copy has a retain count of one. Sending that object a
retain message increments the retain count, while sending it a
release message decrements the retain count. When an object's retain count reaches zero, it is deallocated by a procedure similar to a C++ destructor.
dealloc is not guaranteed to be invoked.
Starting with Objective-C 2.0, the Objective-C runtime implemented an optional garbage collector, which is now obsolete and deprecated in favor of Automatic Reference Counting (ARC). In this model, the runtime turned Cocoa reference counting operations such as "retain" and "release" into no-ops. The garbage collector does not exist on the iOS implementation of Objective-C 2.0. Garbage collection in Objective-C ran on a low-priority background thread, and can halt on Cocoa's user events, with the intention of keeping the user experience responsive. The legacy garbage collector is still available on Mac OS X version 10.13, but no Apple-provided applications use it.
In 2011, the LLVM compiler introduced Automatic Reference Counting (ARC), which replaces the conventional garbage collector by performing static analysis of Objective-C source code and inserting retain and release messages as necessary.
Cocoa consists of three Objective-C object libraries called frameworks. Frameworks are functionally similar to shared libraries, a compiled object that can be dynamically loaded into a program's address space at runtime, but frameworks add associated resources, header files, and documentation. The Cocoa frameworks are implemented as a type of bundle, containing the aforementioned items in standard locations.
A key part of the Cocoa architecture is its comprehensive views model. This is organized along conventional lines for an application framework, but is based on the Portable Document Format (PDF) drawing model provided by Quartz. This allows creating custom drawing content using PostScript-like drawing commands, which also allows automatic printer support and so forth. Since the Cocoa framework manages all the clipping, scrolling, scaling and other chores of drawing graphics, the programmer is freed from implementing basic infrastructure and can concentrate on the unique aspects of an application's content.
The Smalltalk teams at Xerox PARC eventually settled on a design philosophy that led to easy development and high code reuse. Named model-view-controller (MVC), the concept breaks an application into three sets of interacting object classes:
Cocoa's design is a fairly, but not absolutely strict application of MVC principles. Under OpenStep, most of the classes provided were either high-level View classes (in AppKit) or one of a number of relatively low-level model classes like NSString. Compared to similar MVC systems, OpenStep lacked a strong model layer. No stock class represented a "document," for instance. During the transition to Cocoa, the model layer was expanded greatly, introducing a number of pre-rolled classes to provide functionality common to desktop applications.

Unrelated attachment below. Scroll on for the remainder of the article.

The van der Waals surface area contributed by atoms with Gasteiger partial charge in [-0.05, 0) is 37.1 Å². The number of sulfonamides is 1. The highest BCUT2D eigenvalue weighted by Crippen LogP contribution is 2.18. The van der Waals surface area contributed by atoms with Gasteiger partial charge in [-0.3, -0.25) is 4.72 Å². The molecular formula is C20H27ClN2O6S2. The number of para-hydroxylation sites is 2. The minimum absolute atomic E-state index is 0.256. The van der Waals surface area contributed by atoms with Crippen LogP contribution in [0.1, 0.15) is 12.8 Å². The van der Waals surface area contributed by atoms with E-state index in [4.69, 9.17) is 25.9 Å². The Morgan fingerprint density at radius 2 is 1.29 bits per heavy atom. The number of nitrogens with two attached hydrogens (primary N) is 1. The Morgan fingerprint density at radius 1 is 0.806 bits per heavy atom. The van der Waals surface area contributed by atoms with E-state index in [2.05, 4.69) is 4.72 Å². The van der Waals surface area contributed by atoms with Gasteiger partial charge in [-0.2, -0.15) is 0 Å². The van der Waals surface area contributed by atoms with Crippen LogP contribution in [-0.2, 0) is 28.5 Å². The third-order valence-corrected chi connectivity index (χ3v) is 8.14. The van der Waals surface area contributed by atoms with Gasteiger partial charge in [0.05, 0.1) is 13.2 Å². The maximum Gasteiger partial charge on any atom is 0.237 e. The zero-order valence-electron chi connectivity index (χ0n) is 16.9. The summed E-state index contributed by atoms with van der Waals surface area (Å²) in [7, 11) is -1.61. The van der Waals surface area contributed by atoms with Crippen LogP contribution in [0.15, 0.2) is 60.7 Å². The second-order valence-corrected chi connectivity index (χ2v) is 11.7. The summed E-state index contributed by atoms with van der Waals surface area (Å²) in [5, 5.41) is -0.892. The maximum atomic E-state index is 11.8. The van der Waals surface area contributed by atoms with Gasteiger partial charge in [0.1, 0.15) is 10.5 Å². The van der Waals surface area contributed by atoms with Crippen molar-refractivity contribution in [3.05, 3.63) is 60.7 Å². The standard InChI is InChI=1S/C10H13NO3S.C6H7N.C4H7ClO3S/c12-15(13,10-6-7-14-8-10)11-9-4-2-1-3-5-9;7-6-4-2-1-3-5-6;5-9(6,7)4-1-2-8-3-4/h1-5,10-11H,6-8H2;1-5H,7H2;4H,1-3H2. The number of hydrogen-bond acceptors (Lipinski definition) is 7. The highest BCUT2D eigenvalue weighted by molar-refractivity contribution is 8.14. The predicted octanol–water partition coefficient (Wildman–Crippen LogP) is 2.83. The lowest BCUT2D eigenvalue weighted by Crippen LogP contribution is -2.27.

In Mac OS X 10.3, Apple introduced the NSController family of classes, which provide predefined behavior for the controller layer. These classes are considered part of the Cocoa Bindings system, which also makes extensive use of protocols such as Key-Value Observing and Key-Value Binding. The term 'binding' refers to a relationship between two objects, often between a view and a controller. Bindings allow the developer to focus more on declarative relationships rather than orchestrating fine-grained behavior.
With the arrival of Mac OS X 10.4, Apple extended this foundation further by introducing the Core Data framework, which standardizes change tracking and persistence in the model layer. In effect, the framework greatly simplifies the process of making changes to application data, undoing changes when necessary, saving data to disk, and reading it back in.
In providing framework support for all three MVC domains, Apple's goal is to reduce the amount of boilerplate or "glue" code that developers have to write, freeing up resources to spend time on application-specific features.
In most object-oriented languages, calls to methods are represented physically by a pointer to the code in memory. This restricts the design of an application since specific command handling classes are needed, usually organized according to the chain-of-responsibility pattern. While Cocoa retains this approach for the most part, Objective-C's late binding opens up more flexibility.